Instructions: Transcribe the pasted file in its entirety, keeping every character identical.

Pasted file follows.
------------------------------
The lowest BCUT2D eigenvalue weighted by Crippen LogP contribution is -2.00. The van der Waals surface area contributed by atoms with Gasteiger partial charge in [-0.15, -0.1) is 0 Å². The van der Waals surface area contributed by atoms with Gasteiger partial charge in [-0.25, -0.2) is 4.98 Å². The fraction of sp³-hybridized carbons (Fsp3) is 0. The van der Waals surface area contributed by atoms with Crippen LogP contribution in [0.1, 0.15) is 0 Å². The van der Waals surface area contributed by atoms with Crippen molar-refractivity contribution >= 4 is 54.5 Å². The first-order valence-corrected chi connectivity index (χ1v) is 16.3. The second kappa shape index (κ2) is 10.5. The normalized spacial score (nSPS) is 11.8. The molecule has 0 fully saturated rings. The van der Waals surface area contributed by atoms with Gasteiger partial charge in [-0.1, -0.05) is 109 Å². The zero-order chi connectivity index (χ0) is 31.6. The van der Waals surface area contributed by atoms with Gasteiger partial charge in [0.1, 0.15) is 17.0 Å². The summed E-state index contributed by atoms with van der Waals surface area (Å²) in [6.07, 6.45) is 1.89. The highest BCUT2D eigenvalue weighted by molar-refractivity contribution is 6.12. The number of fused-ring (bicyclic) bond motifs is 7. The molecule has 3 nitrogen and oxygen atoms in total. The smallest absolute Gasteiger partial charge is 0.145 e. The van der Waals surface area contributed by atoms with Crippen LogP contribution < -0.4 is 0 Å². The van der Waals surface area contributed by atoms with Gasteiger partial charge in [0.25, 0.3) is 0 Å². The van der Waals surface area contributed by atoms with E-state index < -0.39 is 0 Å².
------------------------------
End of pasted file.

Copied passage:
The lowest BCUT2D eigenvalue weighted by Crippen LogP contribution is -2.00. The van der Waals surface area contributed by atoms with Gasteiger partial charge in [-0.15, -0.1) is 0 Å². The van der Waals surface area contributed by atoms with Gasteiger partial charge in [-0.25, -0.2) is 4.98 Å². The fraction of sp³-hybridized carbons (Fsp3) is 0. The van der Waals surface area contributed by atoms with Crippen LogP contribution in [0.1, 0.15) is 0 Å². The van der Waals surface area contributed by atoms with Crippen molar-refractivity contribution >= 4 is 54.5 Å². The first-order valence-corrected chi connectivity index (χ1v) is 16.3. The second kappa shape index (κ2) is 10.5. The normalized spacial score (nSPS) is 11.8. The molecule has 0 fully saturated rings. The van der Waals surface area contributed by atoms with Gasteiger partial charge in [-0.1, -0.05) is 109 Å². The zero-order chi connectivity index (χ0) is 31.6. The van der Waals surface area contributed by atoms with Gasteiger partial charge in [0.1, 0.15) is 17.0 Å². The summed E-state index contributed by atoms with van der Waals surface area (Å²) in [6.07, 6.45) is 1.89. The highest BCUT2D eigenvalue weighted by molar-refractivity contribution is 6.12. The number of fused-ring (bicyclic) bond motifs is 7. The molecule has 3 nitrogen and oxygen atoms in total. The smallest absolute Gasteiger partial charge is 0.145 e. The van der Waals surface area contributed by atoms with Crippen LogP contribution < -0.4 is 0 Å². The van der Waals surface area contributed by atoms with Gasteiger partial charge in [0.25, 0.3) is 0 Å². The van der Waals surface area contributed by atoms with E-state index < -0.39 is 0 Å².